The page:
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Sexual violence policy update

by Mina Mazumder February 19, 2019
Sexual violence policy update

Mandatory training, intersectionality discussed at Senate meeting


Members of Concordia’s Standing Committee on Sexual Misconduct and Sexual Violence presented changes to the university’s sexual violence policy at a Senate meeting on Feb. 15.

The policy aims to tackle sexual misconduct cases at the university level. The new policy must be implemented no later than Sept. 1, 2019 as part of the provincial Bill 151, an Act to prevent and fight sexual violence in higher education institutions.

Senate is the highest governing body at Concordia that makes decisions concerning academics, such as approving changes to courses and programs.

“The committee worked on making the language [of the revised sexual violence policy] more accessible and more survivor-victim focused,” said Mathilde Braems, a member of the standing committee, during the presentation. “The reasoning behind this was to make survivors and victims feel as supported as possible.”

As part of the new policy, mandatory consent trainings will begin at Concordia for all faculty, staff and students in September 2019. Lisa Ostiguy, the chair of the standing committee and special advisor to the provost on campus life, told The Concordian these will include both in-person and online trainings.

The online training will have multiple modules customized for either a student, staff or faculty member. “There will be all kinds of options because we recognize that not every format is going to suit everyone, but we are going to have to diversify how we are delivering training,” she said.

Ostiguy said the university is looking at how trainings can accommodate the larger Concordia community. She attended a conference on sexual assault training in Washington, D.C. in January with Jennifer Drummond, the coordinator at the Sexual Assault Resource Centre (SARC). “We went to 42 different sessions […] to see what would fit with our university,” Ostiguy said.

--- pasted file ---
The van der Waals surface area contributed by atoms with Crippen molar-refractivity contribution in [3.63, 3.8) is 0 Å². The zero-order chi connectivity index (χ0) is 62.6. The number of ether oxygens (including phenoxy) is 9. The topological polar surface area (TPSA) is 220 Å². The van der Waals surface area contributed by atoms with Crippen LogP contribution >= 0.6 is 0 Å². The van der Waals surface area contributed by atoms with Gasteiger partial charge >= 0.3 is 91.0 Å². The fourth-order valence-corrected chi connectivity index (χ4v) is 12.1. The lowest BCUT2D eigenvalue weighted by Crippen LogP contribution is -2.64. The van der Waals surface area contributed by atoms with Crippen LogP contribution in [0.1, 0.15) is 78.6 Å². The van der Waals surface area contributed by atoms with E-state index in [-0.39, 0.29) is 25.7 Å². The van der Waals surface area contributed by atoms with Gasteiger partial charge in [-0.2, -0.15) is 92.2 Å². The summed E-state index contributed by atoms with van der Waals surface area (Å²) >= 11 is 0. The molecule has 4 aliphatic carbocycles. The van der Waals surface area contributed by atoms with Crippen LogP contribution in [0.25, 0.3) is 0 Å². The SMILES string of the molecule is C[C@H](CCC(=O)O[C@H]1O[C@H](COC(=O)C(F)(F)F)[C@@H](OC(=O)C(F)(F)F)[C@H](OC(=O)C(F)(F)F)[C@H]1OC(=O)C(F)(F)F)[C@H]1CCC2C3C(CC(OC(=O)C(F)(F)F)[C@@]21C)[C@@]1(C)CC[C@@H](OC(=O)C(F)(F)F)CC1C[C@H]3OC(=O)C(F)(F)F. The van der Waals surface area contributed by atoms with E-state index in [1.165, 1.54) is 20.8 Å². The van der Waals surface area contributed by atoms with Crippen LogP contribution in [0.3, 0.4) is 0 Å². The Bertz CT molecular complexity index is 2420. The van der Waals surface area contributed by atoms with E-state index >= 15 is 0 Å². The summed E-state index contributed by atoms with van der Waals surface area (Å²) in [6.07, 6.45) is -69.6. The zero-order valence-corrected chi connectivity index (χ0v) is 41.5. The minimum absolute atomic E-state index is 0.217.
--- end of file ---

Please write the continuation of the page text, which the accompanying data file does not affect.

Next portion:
In comparison to the revised policy, the newer version includes specific information on how to come forward with a complaint, while the previous version only stated that SARC is the main resource of support on campus.

The new policy also broadened its intersectionality section. This section “raises awareness that some of our communities are at greater risk, and we need to work harder to make sure we are removing barriers for those groups,” Ostiguy said.

Ostiguy said the staff and faculty trainings will help students from non-western cultures learn how to disclose incidents involving sexual violence. International students “may have barriers that make it very difficult to come forward and raise concerns,” she said.

In a recent CBC report, two former students who filed complaints about a year ago said the university never told them the professor they accused was acquitted last September after an in-depth investigation. Ostiguy and Concordia President Alan Shepard could not confirm if they did in fact inform the students in question that their cases had been closed due to provincial privacy laws.  

Nonetheless, Ostiguy said the university “always informs the complainant of the process, and we always let them know when it’s finished.”

Ostiguy said the university follows a protocol for every sexual assault victim who discloses their situation. “Every time we launch an external investigation, we always sit down with the complainant and we explain what the process is, and that there is going to be difficulty at the end of the process because we can’t share the outcome of the process,” she said.“It’s frustrating for us, because we do take these situations very seriously,” Ostiguy said. “The university acts very appropriately and very carefully in these situations, and I wish we could talk about the outcome but we’re not able to. We can’t talk about any outcome with students, faculty or staff.”

Although the university’s policy against sexual violence relies on the Academic Code of Conduct and various collective agreements with faculty, Ostiguy said it is nevertheless considered a standalone policy. “Concordia created a standalone policy that brings together all of the resources, all of the processes, everything together,” she said.

Shepard said that one of the policy’s advantages is that it makes it easier for victims to disclose their experiences. “If you want to report on an incident, you can find it now, and historically, those kinds of policies were embedded in other policies so you really had to know what you were looking for to find it,” he said.

“I would say that we, as a university and as a network of Quebec universities and CEGEPs, will continue to work with the government in terms of the spirit of 151, which is to support survivors,” Ostiguy said.

With files from Ian Down.

Graphic by @spooky_soda.

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